The U.S. Army is working to understand to if robots can be paired with soldiers to detect dangers in real time, scientists at the army's research laboratory announced on Monday. They experimented the idea by assigning robots that had light detection and ranging (lidar) sensors to soldiers who wore augmented reality glasses.
In their research, the scientists at the U.S. Army Research Laboratory demonstrated a team of robot and soldier in real time and the robot detected changes in 3D and passed on the information to its human partner via the AR glasses so that the latter could decide on his follow-on action.
"In studying communication between the robot and human team, the researchers tested different resolution lidar sensors on the robot to collect measurements of the environment and detect changes," the Army said. "When those changes were shared using augmented reality to the human, the researchers found that human teammates could interpret changes that even the lower-resolution lidars detected."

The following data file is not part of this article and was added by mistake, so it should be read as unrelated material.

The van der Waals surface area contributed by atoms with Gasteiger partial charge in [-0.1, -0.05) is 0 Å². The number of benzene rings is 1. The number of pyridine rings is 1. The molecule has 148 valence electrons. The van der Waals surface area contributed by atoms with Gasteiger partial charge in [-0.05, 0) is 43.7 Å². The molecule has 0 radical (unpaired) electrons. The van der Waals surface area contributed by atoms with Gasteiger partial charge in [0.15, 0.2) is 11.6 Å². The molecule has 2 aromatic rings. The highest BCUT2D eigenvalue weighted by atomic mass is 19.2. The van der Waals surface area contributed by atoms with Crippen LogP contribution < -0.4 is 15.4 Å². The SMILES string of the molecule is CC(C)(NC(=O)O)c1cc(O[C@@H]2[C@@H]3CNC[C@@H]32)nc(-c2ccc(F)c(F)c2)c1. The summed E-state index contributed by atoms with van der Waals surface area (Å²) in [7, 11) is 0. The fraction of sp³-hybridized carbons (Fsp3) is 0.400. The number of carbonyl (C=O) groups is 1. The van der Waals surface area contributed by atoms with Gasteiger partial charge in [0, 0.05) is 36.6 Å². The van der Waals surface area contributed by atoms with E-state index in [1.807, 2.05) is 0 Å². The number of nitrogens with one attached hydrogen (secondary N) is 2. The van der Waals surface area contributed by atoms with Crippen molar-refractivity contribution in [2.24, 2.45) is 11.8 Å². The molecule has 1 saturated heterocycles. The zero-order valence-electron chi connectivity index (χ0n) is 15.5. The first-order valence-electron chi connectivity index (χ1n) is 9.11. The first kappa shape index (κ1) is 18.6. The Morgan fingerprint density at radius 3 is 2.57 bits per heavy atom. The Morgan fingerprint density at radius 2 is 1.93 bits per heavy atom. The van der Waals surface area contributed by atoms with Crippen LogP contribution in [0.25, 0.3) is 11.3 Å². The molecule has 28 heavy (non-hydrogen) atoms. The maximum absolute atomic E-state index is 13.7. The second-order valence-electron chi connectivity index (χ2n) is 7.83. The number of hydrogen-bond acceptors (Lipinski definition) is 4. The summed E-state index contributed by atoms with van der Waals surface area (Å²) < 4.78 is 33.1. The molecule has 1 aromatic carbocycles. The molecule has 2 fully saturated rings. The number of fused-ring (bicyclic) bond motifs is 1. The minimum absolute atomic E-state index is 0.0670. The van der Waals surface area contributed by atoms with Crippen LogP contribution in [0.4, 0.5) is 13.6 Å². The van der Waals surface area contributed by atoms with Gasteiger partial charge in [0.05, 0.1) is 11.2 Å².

The Army also noted that the robot compared its current and previous readings while it moved in the surroundings and detected some changes, which were then displayed in the soldier's AR glasses in real time.
The research was led by Christopher Reardon who said the teaming up of a mobile robot with a soldier would be helpful in finding out camouflaged enemy soldiers or IEDs (improvised explosive devices).
"This research aims to fill gaps by incorporating useful information from robot teammates into the Soldier-worn visual augmentation ecosystem, while simultaneously making the robots better teammates to the soldier," Reardon said.
He also said that the robot-soldier team could be also be combined with mixed-reality systems like augmented-reality goggles for soldiers. However, the Army noted that more research was needed to understand the potential use of a robot-soldier team.
"This will improve the autonomous context understanding and reasoning capabilities of the robotic platform, such as by enabling the robot to learn and predict what types of changes constitute a threat," the U.S. Army said.